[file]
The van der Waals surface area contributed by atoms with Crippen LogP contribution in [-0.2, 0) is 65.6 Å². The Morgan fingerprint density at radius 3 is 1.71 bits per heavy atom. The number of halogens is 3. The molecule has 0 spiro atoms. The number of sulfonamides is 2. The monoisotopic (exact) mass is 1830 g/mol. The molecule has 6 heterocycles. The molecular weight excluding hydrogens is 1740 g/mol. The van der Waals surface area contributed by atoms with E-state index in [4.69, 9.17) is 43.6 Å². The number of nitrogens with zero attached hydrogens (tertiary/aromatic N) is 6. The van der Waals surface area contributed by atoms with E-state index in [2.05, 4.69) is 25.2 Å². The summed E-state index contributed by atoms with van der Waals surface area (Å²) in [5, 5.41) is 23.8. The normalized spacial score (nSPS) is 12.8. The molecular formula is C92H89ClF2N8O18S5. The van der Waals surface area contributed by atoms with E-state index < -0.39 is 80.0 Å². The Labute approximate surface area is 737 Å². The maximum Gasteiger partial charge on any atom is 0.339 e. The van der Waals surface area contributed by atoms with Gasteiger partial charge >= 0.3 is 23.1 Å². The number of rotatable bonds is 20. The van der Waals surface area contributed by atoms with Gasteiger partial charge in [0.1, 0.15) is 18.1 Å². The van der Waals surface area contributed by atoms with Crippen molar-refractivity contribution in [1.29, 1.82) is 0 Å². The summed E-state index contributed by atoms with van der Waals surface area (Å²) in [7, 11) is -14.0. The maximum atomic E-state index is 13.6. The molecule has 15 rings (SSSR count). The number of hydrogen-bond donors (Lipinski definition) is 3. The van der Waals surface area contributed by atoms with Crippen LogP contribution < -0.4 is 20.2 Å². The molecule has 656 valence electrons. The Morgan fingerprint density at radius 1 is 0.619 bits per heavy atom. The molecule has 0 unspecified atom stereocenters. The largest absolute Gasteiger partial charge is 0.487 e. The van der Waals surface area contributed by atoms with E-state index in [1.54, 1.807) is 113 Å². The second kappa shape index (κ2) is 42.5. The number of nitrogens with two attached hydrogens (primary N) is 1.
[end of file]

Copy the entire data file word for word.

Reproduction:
The van der Waals surface area contributed by atoms with Crippen LogP contribution in [-0.2, 0) is 65.6 Å². The Morgan fingerprint density at radius 3 is 1.71 bits per heavy atom. The number of halogens is 3. The molecule has 0 spiro atoms. The number of sulfonamides is 2. The monoisotopic (exact) mass is 1830 g/mol. The molecule has 6 heterocycles. The molecular weight excluding hydrogens is 1740 g/mol. The van der Waals surface area contributed by atoms with E-state index in [4.69, 9.17) is 43.6 Å². The number of nitrogens with zero attached hydrogens (tertiary/aromatic N) is 6. The van der Waals surface area contributed by atoms with E-state index in [2.05, 4.69) is 25.2 Å². The summed E-state index contributed by atoms with van der Waals surface area (Å²) in [5, 5.41) is 23.8. The normalized spacial score (nSPS) is 12.8. The molecular formula is C92H89ClF2N8O18S5. The van der Waals surface area contributed by atoms with E-state index < -0.39 is 80.0 Å². The Labute approximate surface area is 737 Å². The maximum Gasteiger partial charge on any atom is 0.339 e. The van der Waals surface area contributed by atoms with Gasteiger partial charge >= 0.3 is 23.1 Å². The number of rotatable bonds is 20. The van der Waals surface area contributed by atoms with Gasteiger partial charge in [0.1, 0.15) is 18.1 Å². The van der Waals surface area contributed by atoms with Crippen molar-refractivity contribution in [1.29, 1.82) is 0 Å². The summed E-state index contributed by atoms with van der Waals surface area (Å²) in [7, 11) is -14.0. The maximum atomic E-state index is 13.6. The molecule has 15 rings (SSSR count). The number of hydrogen-bond donors (Lipinski definition) is 3. The van der Waals surface area contributed by atoms with Crippen LogP contribution < -0.4 is 20.2 Å². The molecule has 656 valence electrons. The Morgan fingerprint density at radius 1 is 0.619 bits per heavy atom. The molecule has 0 unspecified atom stereocenters. The largest absolute Gasteiger partial charge is 0.487 e. The van der Waals surface area contributed by atoms with E-state index in [1.54, 1.807) is 113 Å². The second kappa shape index (κ2) is 42.5. The number of nitrogens with two attached hydrogens (primary N) is 1.